This morning, tired and aching from my 5 night stretch, my walk took on an unexpected route, mainly so I could stay in the sun as much as possible (there was quite a chill in the wind, but this might be down to tiredness?), but also so I could take a look at areas of the patch I seldom (if ever) visit, and guess what? I’m glad I did as a made quite a pleasant discovery.
A Day of Discovery
Before I get into my new discoveries on reaching the lake I saw it literally (ok figuratively) dripping with fishermen. Almost every peg had an angler casting their lines out into the water, hoping for that elusive “big one”. And so I though the main lake was best avoided. There was unlikely to be much about anyway (there never really is). So I headed around the small lake and came across this wonderful looking fly.
|Empis Sp. (I think) – Lodge Lake, Milton Keynes|
|Hoverfly sp (I’ll ID it later) – Lodge Lake, Milton Keynes|
A second creature to highlight today was this stunning green spider!, the photo only shows the underside but what amazing colourings it had!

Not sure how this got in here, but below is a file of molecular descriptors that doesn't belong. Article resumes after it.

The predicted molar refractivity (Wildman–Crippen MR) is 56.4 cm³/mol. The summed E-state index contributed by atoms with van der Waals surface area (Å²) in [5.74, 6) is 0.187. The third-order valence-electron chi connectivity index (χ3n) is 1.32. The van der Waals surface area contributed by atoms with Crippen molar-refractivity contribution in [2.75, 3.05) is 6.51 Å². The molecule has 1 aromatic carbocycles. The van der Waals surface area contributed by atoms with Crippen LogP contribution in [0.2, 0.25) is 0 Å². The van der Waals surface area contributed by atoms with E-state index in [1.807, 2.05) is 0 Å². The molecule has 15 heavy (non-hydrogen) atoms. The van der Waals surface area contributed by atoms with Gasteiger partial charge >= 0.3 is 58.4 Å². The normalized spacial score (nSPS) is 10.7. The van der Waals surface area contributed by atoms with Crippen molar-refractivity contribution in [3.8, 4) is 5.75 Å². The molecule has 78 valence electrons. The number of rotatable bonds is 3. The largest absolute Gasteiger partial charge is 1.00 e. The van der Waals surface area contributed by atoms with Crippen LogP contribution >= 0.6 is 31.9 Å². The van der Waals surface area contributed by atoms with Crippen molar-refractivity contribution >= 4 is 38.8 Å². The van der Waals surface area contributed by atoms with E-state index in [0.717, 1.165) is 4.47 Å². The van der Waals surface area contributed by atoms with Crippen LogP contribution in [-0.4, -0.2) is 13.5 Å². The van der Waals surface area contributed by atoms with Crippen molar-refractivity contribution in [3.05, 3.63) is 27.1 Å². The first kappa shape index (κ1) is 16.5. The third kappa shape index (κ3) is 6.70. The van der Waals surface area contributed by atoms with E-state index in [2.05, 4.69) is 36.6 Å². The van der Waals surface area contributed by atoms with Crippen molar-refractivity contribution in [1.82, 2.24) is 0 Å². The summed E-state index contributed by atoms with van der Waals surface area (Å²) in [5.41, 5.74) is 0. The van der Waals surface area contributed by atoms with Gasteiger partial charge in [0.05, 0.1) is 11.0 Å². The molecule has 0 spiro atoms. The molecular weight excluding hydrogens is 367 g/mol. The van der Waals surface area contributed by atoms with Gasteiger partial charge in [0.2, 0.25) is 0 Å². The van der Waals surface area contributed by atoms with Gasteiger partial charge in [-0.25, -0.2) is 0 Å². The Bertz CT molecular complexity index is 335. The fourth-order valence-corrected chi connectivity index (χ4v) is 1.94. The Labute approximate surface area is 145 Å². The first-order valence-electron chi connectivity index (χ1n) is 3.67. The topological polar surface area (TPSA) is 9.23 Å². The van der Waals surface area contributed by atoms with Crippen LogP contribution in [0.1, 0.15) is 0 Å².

|Green Spider – Lodge Lake, Milton Keynes|
After reaching the lake car-park rather than continue round I decided to head over the road into the area that is up for development by the National Badminton Centre, and area I don’t normally check but I was amazed by what I found, there was a colony of Marbled White butterfly (at least 10 dotted about, though none settled for a photo), and a small amount of Small Skipper (again none settled) a single Large Skipper and the start of a day filled with Ringlets (there were hundreds dotted around my walk).
But that was not all, in amongst the long grass struggling to reach the sunlight were two stunning Bee Orchids (a first for me), these amazing looking plants are not the rarest of orchids but they are not overly common (I later found another some way away on the patch which is nice).
|Bee Orchid – Lodge Lake, Milton Keynes|
Dragonflies and More Butterflies
Further on around the patch (going an odd way, crossing over the A5 rather than my usual route) and my summer wild grass field was alive with Dragonflies and Butterflies, I counted no less than 10 Emperor Dragonflies, a large number of Common Blue Damselflies and my first Black-tailed Skimmer for the patch (a poorly photographed female). Butterflies were everywhere, mainly Ringlets but I also saw Meadow Brown (in good numbers), Red Admiral, Peacock, Small Tortoiseshell, Comma, Large White and Common Blue.
|Black-Tailed Skimmer (Female) – Loughton Valley Park, Milton Keynes|
|Common Blue Damselfly – Loughton Valley Park, Milton Keynes|
|Common Blue Butterfly – Loughton Valley Park, Milton Keynes|
|Large White – Loughton Valley Park, Milton Keynes|
|Meadow Brown – Loughton Valley Park, Milton Keynes|
All in all not a bad day out for my first in a while. A Day of Discovery.
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